New to OMV and Linux

  • Hi all , I just finish to install OMV with help from @TechnoDadLife . Everything went smooth with no issues at all and now need to move forward and setup all other small things. But before that I have some question to find the best way.


    Plugins and dockers are taking space from the same media where the system is installed?


    If I am using OMV backup utility to backup the system , if I reinstall from the backup , Iwill have all setings , plugins and dockers or is just the OS? I am planing to use a 64GB usb drive for OS backup.


    Seen on @TechnoDadLife that he created an "AppData" folder "outside" of the OS media....is this something recommended, what is on that folder more exactly and how big can became over time?


    I have an external USB HDD which I plan to use it for weekly backups of the entire system. Can I keep it connected all the time over the USB and can I create a schedule for auto backup or it will be much safer to keep it disconnected and just plugin for backup.
    Also is there any option to create a backup but the same way if I would make copy paste of each folder? I just want to be able to use the 8TB HDD on a windows pc straight away and have exactly the same folders and not some strange files which I can only restore with the same software( plugin in this case) I did the backup.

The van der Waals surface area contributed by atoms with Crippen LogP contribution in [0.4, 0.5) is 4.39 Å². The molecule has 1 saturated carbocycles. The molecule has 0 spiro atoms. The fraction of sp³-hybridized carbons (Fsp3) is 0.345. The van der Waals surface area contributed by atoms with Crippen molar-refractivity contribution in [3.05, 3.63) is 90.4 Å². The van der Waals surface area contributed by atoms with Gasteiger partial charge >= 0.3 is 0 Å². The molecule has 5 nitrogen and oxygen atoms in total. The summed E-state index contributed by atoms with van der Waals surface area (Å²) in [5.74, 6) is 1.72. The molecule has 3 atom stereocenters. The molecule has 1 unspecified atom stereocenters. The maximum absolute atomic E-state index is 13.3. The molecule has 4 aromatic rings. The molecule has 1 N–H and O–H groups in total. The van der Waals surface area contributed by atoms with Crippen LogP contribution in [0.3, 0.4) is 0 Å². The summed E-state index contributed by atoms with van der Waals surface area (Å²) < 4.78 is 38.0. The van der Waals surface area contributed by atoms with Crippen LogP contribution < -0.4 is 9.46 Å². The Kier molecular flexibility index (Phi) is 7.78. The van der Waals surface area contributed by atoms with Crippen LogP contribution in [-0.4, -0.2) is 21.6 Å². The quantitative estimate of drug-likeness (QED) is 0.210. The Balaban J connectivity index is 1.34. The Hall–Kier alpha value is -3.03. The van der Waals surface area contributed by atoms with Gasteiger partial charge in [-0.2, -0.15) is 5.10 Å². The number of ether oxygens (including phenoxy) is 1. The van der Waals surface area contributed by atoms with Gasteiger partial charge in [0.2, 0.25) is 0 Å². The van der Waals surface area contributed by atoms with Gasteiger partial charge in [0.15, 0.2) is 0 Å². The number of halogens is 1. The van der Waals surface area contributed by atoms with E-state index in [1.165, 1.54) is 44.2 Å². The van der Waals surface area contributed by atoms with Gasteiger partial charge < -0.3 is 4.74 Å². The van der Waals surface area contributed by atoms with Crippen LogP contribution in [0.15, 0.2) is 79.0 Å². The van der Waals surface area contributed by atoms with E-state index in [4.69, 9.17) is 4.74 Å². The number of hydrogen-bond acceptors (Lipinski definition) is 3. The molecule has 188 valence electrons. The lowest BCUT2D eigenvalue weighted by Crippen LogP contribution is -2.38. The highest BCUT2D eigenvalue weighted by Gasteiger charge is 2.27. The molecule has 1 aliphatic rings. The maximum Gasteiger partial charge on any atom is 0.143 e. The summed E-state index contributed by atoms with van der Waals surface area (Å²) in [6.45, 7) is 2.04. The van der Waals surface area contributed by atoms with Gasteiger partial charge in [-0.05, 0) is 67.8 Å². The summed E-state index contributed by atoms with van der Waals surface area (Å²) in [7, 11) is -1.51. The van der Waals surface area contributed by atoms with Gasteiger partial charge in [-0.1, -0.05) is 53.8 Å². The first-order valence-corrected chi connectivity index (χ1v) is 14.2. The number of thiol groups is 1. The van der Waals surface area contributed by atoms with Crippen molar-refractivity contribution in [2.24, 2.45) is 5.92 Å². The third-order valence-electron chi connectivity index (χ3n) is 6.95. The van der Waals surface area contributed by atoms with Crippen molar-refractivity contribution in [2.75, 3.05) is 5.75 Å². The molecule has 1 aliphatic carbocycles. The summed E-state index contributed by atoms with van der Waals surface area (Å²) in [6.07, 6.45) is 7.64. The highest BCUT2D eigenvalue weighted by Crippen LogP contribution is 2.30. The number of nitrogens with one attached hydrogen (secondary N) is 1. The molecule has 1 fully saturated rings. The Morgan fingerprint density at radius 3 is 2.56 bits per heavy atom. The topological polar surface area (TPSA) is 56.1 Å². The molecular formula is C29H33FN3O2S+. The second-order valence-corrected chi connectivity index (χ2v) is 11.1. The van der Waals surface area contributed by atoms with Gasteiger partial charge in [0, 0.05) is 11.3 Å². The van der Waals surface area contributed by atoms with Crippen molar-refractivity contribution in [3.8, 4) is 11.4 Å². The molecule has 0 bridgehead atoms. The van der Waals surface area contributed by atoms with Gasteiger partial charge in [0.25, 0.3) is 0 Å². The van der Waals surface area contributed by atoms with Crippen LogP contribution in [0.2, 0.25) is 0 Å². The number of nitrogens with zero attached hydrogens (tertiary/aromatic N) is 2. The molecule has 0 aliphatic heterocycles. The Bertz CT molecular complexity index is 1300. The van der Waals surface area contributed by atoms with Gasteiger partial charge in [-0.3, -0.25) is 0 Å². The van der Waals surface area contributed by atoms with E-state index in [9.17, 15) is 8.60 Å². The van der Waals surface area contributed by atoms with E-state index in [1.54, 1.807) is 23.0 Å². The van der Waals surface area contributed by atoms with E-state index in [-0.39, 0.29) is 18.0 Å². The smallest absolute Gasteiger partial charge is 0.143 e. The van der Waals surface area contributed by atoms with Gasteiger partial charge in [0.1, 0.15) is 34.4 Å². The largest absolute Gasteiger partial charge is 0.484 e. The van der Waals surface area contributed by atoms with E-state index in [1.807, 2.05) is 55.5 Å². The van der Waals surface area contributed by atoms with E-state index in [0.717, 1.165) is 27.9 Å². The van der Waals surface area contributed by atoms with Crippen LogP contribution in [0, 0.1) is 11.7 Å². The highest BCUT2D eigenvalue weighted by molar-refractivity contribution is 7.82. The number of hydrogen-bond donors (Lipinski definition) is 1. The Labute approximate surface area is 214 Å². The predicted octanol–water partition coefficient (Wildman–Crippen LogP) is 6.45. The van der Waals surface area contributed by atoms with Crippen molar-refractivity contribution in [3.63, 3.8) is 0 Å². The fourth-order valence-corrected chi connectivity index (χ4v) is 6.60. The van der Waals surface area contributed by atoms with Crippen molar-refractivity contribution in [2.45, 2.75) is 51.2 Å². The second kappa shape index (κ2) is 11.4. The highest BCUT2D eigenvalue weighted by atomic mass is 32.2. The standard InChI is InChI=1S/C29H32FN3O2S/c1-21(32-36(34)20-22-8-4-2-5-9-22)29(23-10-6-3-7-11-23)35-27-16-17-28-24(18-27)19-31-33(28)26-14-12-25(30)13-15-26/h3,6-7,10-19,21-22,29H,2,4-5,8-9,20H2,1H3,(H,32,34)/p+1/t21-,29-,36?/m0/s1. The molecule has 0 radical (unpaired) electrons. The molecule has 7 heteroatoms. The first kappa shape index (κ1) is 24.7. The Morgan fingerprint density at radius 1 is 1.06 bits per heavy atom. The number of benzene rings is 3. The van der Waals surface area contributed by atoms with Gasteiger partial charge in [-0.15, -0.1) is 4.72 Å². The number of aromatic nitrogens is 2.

Sorry for the long post......

    For now ( first setup)
    Gygabite G1 Sniper mobo
    Intel I7 960 quad core
    Asus AMD R5 230 video card
    10Gtek® Intel 82576 Chip Gigabit Ethernet Converged Network Adapter (NIC), Dual RJ45 Copper Ports, PCI Express 2.0 X 1
    12GB DDR3 @1600
    32GB SSD for OMV system
    2 x 3TB 3.5" HDD
    1 X 1TB 2.5" HDD
    Corsair case and Zetec 650W PSU


    Runing latest versio ( stable )

  • You want to minimize writing to flash memory, or it will wear out faster. That is why it is good to have apps on the root file system but their data on a data partition. It also makes it possible to backup the data separate from the root file system and the apps. Also this makes the root file system pretty static and you don't have to back it up often.


    Things that change should be on tempfs or on a data partition. Things that don't change can be on the root fs. At least as much as possible.


    I remove my flash memory (SD-cards) and create a image files of them. I do this after I change or add something significant. Or before and after a big upgrade.